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Is it time to renew your expired green card? The green card renewal process occurs every ten years. Individuals should file to have their green card replaced by filing Form I-90 online.
If you fail to go through the Green Card Renewal process by not completing Form I-90, an expired Green Card does not remove the legal status of a Permanent Resident. An expired Green Card can affect the person's rights and obligations. Green Card holders over the age of 18 are required by law to carry a valid green card at all times. Failure to do so may result in a misdemeanor conviction with a $100 fine, up to 30 days in jail, or both, for each individual offense. Convictions for not carrying valid documentation of a person's immigration status are not frequent. But after the September 11 attacks, the government is paying more and more attention to these kinds of violations. Without this rule, it would be difficult for law enforcement officers to tell the difference between someone who has a legal right to be in the U.S. and someone who does not have that right. Even though a Green Card holder's legal status is permanent, it is important that he or she maintain a valid, unexpired Green Card by going through the Green Card Renewal process and filing the Form I-90 to prove his or her legal status. Renewing the Green Card also ensures that it contains all of the newest security features implemented by the government. Carrying an expired Green Card may make it difficult to prove one's legal status, to accept new employment or obtain benefits, and it may make it difficult to re-enter the U.S. after traveling abroad.
There are times when a Lawful Permanent Resident needs to request a Green Card Replacement before the current card expires. For example, if one loses their Green Card or has it stolen, a Green Card replacement card can be requested. Green Cards can also be replaced if there is a mistake on the card itself. For example, if a person has just received his or her first Green Card and the name has been misspelled, that person would want to immediately file for a green card replacement card (Form I90) to have the mistake corrected.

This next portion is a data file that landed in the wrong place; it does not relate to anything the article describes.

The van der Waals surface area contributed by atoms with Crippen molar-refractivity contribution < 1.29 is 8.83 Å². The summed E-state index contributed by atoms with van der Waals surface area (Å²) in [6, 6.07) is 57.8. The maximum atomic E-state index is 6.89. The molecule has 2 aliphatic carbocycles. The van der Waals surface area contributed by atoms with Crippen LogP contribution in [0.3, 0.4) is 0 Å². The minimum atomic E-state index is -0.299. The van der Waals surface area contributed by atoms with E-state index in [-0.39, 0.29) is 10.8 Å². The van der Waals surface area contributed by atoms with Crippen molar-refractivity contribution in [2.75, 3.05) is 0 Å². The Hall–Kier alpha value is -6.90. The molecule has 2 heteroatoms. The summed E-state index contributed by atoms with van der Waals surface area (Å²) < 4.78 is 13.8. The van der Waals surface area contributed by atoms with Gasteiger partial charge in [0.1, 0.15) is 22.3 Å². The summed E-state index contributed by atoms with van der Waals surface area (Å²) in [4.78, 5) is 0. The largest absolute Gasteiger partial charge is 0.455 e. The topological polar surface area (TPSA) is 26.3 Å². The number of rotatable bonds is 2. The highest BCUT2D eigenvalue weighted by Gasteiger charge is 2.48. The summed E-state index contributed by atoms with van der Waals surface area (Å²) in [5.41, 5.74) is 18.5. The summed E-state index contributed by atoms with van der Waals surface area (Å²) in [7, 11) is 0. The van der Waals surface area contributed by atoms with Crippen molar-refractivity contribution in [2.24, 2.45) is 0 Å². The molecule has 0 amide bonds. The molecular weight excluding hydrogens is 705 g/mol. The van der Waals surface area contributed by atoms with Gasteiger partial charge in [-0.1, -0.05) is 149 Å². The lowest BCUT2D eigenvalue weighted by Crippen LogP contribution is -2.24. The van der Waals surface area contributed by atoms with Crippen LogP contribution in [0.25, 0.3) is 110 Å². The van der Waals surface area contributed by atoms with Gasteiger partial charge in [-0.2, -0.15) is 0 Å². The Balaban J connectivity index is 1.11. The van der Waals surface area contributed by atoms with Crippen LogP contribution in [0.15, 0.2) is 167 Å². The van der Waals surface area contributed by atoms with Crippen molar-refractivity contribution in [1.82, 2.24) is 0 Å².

If the mistake was made because of government error (Example: The United States Citizenship and Immigration Services simply misspelled the person's name even though the name on the original form I90 application was correct), the applicant will not be required to pay the filing fee. If the mistake happened because incorrect information was put on the form I90 application, the applicant will be required to pay the filing fee. It is important then, to keep a copy of the original application to prove if the mistake was a government error. If an applicant can prove that the government made the mistake, he/she will not have to pay a fee to have the mistake corrected.
When applying for U.S. Citizenship through naturalization, United States Citizenship and Immigration Service (USCIS) does require a Citizenship test to be taken by all applicants. The Citizenship test will be based on the ability of reading, writing and speaking English, knowledge of American history and the government of the United States.